It’s important to monitor both the GPM and AOS to ensure the ratio can deliver the profits you want. Your cost to produce an order is likely fixed, so you’ll need more GPM on smaller orders if you want to make a profit. And while it’s common for some reps to quote large orders with a lower GPM, the real key to profitability is larger orders with higher margins!

3. Sales reps need to grow to about $500,000 in annual sales to contribute significantly to your profit

 

Far too many times a business owner falls into the trap of thinking that simply hiring more salespeople will increase sales. A part-time or under-performing sales rep selling only $150,000 will likely not deliver profit growth. Invest in full-time reps that sell at least $500,000 per year to grow sales and profits.

 

A Facilisgroup partner gave our group a presentation on an analysis he had done regarding the profitability of each of his sales reps. He was an accounting guy, so he ran the numbers and shared the results – it’s the Facilisgroup way. He concluded that their business lost money until a sales rep was selling at least $250,000 per year. They considered this the investment phase of developing a rep.

As the rep grew annual sales to about $500,000, the company started making money on their investment but a reasonable ROI on that investment wasn’t achieved until the rep hit the $500,000 mark. ROI peaked at about $750,000 in sales and declined significantly for reps selling over $1 million per year. It seems the sweet spot for ROI is around $750,000 and I would add that is also a great spot to reduce risk and build equity.

 

Get your reps to $500,000 as fast as possible and encourage them to continue to grow to $750,000. I would rather have ten $750,000 reps instead of five $1.5 million reps if I want to maximize profits, reduce risk and build the value of my business.

4. Growing sales via existing clients = the low hanging fruit

 

Think you are getting all the business available from your existing clients? Think again.

 

If you focused more energy on serving those existing clients, it would improve your relationships and lead to opportunities to grow sales. Take the time to really understand these clients’ needs and pro-actively suggest creative solutions. Become invaluable to them and you will increase sales not only with them, but you also will open the door for introductions to new prospects inside and outside of their organization.

One distributor spent much of 2017 running an introduction program with his sales team. We hosted an initial discussion webinar and training session, then every week, each rep asked for some introductions and reported back on the results. After 8 months, their 8 sales reps had asked 256 clients for an introduction. 99 of them helped and introduced the reps to 140 prospects. 53 placed orders resulting in $309,300 of new sales.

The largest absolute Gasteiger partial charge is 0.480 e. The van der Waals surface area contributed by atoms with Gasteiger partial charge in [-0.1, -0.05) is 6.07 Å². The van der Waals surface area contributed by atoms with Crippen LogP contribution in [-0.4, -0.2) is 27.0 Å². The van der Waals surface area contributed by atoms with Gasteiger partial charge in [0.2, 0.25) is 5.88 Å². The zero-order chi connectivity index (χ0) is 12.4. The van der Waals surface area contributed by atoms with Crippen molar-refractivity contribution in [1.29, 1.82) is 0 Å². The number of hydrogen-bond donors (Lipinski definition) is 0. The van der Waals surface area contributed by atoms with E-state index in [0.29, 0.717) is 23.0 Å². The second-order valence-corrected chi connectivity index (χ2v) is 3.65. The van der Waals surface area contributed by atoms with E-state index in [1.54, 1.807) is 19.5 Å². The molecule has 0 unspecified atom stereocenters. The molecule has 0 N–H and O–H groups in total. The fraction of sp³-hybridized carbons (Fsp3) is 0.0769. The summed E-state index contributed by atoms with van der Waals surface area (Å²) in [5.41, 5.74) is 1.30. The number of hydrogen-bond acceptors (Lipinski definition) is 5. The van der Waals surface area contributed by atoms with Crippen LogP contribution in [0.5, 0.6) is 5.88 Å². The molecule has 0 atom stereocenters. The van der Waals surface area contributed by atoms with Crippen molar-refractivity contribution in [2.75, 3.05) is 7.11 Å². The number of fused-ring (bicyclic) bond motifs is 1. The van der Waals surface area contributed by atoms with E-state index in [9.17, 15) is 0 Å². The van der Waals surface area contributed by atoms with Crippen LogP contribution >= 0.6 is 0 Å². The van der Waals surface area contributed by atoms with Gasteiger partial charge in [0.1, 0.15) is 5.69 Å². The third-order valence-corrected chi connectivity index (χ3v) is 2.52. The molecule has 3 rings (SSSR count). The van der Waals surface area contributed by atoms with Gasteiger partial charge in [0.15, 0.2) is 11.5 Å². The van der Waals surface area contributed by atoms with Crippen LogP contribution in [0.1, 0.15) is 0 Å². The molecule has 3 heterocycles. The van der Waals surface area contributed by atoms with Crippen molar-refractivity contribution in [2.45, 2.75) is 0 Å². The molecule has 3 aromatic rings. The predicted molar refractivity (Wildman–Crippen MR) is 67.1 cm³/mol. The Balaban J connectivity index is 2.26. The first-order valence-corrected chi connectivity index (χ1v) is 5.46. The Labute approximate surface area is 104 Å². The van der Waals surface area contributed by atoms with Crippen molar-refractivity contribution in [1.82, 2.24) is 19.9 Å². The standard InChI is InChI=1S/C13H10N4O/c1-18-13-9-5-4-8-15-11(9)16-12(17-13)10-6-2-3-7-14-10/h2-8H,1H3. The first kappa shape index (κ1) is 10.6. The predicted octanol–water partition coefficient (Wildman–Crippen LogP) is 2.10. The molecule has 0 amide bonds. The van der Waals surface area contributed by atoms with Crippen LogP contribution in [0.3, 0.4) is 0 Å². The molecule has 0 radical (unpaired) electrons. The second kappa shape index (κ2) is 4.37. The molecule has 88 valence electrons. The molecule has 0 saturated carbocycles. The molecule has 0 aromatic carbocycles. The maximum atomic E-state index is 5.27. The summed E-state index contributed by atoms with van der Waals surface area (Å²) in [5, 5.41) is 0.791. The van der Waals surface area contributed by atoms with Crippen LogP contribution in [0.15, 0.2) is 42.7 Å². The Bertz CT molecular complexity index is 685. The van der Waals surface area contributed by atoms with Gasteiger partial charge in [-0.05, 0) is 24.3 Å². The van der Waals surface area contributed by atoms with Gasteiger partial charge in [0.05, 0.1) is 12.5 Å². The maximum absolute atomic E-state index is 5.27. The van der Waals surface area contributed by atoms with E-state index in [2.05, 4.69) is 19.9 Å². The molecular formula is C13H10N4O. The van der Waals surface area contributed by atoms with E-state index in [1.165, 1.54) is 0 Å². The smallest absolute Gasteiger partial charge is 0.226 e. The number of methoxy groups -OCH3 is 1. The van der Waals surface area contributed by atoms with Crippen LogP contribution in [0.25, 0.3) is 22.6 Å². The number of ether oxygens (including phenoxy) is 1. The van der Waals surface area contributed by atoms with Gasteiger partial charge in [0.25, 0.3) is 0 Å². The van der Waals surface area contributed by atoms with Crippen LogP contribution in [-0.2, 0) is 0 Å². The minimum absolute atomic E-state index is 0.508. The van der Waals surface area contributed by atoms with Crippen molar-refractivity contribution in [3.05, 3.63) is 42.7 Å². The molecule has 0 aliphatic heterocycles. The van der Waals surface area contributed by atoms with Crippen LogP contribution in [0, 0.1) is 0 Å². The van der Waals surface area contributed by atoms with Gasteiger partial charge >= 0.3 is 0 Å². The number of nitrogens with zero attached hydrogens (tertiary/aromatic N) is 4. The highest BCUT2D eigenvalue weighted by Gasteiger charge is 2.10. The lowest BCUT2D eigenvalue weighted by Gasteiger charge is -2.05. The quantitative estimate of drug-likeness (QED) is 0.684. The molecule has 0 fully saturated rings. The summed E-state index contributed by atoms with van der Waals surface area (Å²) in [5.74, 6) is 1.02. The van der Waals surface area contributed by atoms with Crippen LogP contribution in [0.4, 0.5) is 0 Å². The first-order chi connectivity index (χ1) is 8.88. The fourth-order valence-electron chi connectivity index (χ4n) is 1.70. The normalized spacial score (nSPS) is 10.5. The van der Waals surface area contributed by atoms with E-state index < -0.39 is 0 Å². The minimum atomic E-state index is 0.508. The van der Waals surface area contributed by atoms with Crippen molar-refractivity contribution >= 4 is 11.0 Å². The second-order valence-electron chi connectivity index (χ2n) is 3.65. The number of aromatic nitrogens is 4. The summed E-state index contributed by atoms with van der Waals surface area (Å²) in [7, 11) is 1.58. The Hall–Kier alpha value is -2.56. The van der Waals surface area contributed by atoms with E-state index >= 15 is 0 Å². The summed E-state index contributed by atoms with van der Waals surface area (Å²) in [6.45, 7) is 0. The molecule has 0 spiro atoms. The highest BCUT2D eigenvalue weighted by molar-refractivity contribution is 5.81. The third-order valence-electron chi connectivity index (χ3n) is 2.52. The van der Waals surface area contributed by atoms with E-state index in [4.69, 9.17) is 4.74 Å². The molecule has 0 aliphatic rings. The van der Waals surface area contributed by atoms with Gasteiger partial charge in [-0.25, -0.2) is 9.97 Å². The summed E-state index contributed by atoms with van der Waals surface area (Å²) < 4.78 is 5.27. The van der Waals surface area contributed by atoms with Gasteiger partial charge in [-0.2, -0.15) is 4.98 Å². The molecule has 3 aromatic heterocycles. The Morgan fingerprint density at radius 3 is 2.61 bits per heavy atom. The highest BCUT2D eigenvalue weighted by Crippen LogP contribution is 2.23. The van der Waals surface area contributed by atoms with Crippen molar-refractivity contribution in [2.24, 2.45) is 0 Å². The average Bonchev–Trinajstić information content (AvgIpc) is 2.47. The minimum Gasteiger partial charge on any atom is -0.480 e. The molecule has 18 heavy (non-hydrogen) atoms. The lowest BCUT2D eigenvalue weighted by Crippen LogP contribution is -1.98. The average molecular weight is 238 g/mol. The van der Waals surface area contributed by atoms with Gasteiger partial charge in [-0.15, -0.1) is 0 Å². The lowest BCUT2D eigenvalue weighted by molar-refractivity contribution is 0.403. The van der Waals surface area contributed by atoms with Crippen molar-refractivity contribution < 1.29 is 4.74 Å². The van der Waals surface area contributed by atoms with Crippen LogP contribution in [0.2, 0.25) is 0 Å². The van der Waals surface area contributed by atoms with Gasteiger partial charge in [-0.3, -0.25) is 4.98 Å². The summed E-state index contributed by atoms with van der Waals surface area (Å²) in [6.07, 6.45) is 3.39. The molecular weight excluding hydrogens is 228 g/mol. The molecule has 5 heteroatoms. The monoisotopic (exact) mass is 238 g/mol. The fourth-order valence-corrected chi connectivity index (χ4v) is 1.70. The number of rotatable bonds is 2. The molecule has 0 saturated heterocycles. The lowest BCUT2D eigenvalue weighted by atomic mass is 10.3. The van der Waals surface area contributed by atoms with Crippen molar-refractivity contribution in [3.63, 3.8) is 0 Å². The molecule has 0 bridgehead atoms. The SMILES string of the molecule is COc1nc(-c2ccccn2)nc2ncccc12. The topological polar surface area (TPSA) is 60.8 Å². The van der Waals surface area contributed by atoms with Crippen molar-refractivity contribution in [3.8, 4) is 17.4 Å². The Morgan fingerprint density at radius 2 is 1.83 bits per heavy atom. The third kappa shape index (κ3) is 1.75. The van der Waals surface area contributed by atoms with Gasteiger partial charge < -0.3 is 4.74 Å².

In typical community fashion, word of this program’s success has spread, and many other distributors are now running similar programs!

 

Would your sales reps rather cold call prospects or ask existing clients for introductions?

5. You can choose your clients and not all are profitable, so be strategic when prospecting

 

We all know that it takes essentially the same effort to write a $500 order as a $5,000 order. Be smart about the orders and clients you chase. Putting resources into lots of small orders doesn’t always make business sense, in fact, I think most distributors make a lot of profit from their largest orders and then give half their profit back by accepting too many small orders.

 

If your market and business model mean you must process a lot of small orders, then you better have very efficient systems that reduce your average cost to produce an order and very high margins if you want to make a reasonable profit. Technology can help with productivity and lower costs. And look at your sales commission structure as you’ll need that in the right ratio for your business to make a profit.

 

Most Facilisgroup partners have commission structures that encourage their reps to target certain types of clients, and orders that allow the company and the sales reps to make a reasonable profit. Your business cannot make a profit on a $200 order, so stop paying commissions on these small orders and reps will naturally focus on obtaining better clients that provide them with larger orders.

 

In addition to minimum order size to qualify for commission, many distributors also incorporate a minimum gross profit margin into their commission structure. Remember, the key to profitability is larger orders with larger margins and everyone wins when reps make higher commissions and your company makes more profit! Think strategically, adjust your commission structures and encourage your sales reps to focus on profitable clients and orders more often. Replace money-losing clients by prospecting for profitable clients – it’s ok to fire a client!